On November 5, 2020, Clemson University announced a decision eliminate male varsity athletics and inter-varsity cross-country teams at the end of the academic year due to “significant financial challenges due to the ongoing pandemic” and concerns about “the capacity for long-term compliance under the title. IX ”.

In response, lawyers for the male and female athletes separately wrote letters to the president of Clemson University threatening to file Title IX class actions. The the men argued the abolition of these teams would mean that they would have fewer opportunities than women in terms of their respective numbers. Women in the rowing, cross-country and track and field teams argued they were not receiving equal financial assistance, treatment or sports benefits. Women also supported the claims of male athletes. It was the first time that male and female student-athletes threatened to sue together to uphold Title IX.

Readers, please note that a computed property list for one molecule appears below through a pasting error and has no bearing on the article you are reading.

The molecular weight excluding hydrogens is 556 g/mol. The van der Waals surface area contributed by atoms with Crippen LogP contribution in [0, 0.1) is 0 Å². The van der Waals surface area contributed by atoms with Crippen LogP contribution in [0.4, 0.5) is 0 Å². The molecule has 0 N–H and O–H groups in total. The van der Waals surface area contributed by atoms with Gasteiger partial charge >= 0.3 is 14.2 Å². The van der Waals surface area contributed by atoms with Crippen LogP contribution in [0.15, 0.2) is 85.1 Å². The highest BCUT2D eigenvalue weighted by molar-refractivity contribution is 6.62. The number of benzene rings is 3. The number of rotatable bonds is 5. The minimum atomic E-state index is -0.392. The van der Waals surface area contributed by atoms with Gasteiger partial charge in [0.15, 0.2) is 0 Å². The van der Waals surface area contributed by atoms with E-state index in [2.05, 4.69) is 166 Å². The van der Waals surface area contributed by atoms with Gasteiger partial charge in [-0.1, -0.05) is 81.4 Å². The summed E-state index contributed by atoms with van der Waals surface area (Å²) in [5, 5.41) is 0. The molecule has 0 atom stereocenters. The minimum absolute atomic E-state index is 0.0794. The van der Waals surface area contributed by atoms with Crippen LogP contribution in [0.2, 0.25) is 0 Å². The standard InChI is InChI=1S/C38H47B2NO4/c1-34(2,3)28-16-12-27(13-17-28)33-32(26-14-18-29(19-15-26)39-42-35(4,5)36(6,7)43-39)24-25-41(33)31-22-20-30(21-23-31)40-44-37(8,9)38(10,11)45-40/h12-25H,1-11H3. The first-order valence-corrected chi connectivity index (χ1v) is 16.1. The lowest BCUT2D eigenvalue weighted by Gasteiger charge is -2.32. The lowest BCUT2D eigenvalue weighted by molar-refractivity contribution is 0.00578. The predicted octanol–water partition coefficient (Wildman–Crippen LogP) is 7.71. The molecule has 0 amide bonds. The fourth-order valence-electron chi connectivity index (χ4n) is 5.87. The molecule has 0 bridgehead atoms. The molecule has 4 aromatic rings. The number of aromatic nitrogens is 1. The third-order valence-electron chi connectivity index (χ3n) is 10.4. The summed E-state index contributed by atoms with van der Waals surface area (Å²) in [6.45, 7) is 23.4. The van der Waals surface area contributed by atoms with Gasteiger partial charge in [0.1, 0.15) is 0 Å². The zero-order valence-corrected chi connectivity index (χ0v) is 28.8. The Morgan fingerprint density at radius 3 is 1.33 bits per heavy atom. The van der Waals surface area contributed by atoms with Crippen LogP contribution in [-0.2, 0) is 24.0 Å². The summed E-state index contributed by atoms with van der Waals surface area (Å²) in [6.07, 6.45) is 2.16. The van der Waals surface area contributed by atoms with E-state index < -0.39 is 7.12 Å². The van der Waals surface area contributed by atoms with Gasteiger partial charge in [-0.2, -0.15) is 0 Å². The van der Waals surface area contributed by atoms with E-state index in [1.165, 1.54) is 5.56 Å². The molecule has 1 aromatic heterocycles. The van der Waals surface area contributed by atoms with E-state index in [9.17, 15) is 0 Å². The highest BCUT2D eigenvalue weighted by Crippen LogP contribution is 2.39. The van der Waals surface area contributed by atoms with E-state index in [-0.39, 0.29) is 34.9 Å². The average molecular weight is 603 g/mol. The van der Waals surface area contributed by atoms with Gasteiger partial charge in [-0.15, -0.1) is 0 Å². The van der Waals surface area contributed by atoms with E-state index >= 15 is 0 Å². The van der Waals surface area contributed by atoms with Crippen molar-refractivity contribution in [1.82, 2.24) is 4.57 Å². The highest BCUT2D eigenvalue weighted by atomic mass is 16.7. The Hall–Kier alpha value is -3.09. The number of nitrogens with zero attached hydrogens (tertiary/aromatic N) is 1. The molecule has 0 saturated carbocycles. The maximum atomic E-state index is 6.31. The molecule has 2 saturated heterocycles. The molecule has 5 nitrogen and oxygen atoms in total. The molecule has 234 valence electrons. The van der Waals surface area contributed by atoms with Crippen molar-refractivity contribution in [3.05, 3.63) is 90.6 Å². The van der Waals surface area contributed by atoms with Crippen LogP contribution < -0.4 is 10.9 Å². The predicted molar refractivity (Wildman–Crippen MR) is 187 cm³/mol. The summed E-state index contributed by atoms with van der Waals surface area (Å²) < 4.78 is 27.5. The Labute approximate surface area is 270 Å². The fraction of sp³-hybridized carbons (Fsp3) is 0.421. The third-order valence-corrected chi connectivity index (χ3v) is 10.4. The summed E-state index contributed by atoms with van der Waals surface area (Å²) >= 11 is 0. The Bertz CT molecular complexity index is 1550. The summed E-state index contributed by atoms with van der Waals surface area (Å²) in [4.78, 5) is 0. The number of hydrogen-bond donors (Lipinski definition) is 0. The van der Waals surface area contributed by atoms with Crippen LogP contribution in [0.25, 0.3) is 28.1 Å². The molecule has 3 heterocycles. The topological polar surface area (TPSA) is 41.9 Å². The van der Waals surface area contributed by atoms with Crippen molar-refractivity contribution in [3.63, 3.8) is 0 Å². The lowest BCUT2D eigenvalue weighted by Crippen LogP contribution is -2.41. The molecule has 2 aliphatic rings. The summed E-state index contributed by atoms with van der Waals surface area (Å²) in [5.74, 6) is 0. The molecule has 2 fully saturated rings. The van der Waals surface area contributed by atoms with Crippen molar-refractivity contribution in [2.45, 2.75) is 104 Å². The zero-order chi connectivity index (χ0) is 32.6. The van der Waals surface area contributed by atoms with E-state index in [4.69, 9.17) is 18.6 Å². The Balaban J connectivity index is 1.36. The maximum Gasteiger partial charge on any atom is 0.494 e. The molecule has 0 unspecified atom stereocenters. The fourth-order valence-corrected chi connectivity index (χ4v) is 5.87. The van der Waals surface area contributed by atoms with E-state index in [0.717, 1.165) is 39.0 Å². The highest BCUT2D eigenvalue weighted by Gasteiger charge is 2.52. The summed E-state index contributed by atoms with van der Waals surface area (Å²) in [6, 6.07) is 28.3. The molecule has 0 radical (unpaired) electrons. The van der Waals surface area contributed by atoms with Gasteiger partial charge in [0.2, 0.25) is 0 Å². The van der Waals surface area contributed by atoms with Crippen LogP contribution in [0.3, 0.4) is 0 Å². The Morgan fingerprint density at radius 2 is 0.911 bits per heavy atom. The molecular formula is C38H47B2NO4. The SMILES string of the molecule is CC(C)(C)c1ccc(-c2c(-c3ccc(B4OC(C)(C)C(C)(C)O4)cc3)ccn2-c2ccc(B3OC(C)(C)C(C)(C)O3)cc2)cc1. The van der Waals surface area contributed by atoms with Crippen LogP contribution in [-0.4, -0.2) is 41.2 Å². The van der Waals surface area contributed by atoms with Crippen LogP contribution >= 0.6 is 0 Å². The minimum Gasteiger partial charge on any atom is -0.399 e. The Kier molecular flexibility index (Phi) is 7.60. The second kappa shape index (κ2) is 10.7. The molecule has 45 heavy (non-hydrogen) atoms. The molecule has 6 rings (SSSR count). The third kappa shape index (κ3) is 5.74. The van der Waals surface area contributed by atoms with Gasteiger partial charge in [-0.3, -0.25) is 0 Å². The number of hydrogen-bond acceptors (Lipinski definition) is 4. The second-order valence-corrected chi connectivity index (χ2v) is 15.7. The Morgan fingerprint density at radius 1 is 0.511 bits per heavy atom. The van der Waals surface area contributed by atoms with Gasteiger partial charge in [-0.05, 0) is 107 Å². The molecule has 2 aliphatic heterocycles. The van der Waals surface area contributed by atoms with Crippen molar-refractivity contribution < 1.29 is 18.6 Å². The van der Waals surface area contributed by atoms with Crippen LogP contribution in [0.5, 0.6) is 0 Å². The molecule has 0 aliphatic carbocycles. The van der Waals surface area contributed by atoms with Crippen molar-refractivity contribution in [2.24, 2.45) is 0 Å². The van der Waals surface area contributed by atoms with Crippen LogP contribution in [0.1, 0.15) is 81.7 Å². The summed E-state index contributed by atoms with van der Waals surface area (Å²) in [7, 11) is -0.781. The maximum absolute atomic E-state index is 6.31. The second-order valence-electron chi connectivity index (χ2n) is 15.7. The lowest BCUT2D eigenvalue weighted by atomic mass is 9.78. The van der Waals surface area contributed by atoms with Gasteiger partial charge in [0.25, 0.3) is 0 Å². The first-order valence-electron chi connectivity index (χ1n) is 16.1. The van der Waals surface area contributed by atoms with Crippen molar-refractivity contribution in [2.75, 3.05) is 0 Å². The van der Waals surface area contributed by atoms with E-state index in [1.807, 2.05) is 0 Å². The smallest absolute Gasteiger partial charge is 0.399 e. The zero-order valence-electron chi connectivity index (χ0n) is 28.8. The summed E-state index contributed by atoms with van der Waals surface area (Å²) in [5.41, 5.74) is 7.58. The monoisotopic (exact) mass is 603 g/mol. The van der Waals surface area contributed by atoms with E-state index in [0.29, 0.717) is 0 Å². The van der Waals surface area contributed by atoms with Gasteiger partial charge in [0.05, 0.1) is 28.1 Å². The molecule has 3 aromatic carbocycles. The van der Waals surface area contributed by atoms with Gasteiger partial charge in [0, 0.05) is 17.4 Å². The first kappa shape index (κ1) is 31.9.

The strategy worked.

On April 22, Clemson University reached a landmark settlement in both cases. In the colony, Clemson agreed to provide women with equal financial assistance, treatment and sporting benefits. Clemson too agreed to reinstate men’s track and field and cross country teams, add a new women’s varsity team and give men and women equal opportunities to participate. The university will work with an external monitor to develop a gender equity plan and bring all aspects of its inter-varsity athletics program into line with Title IX by the 2023-24 academic year.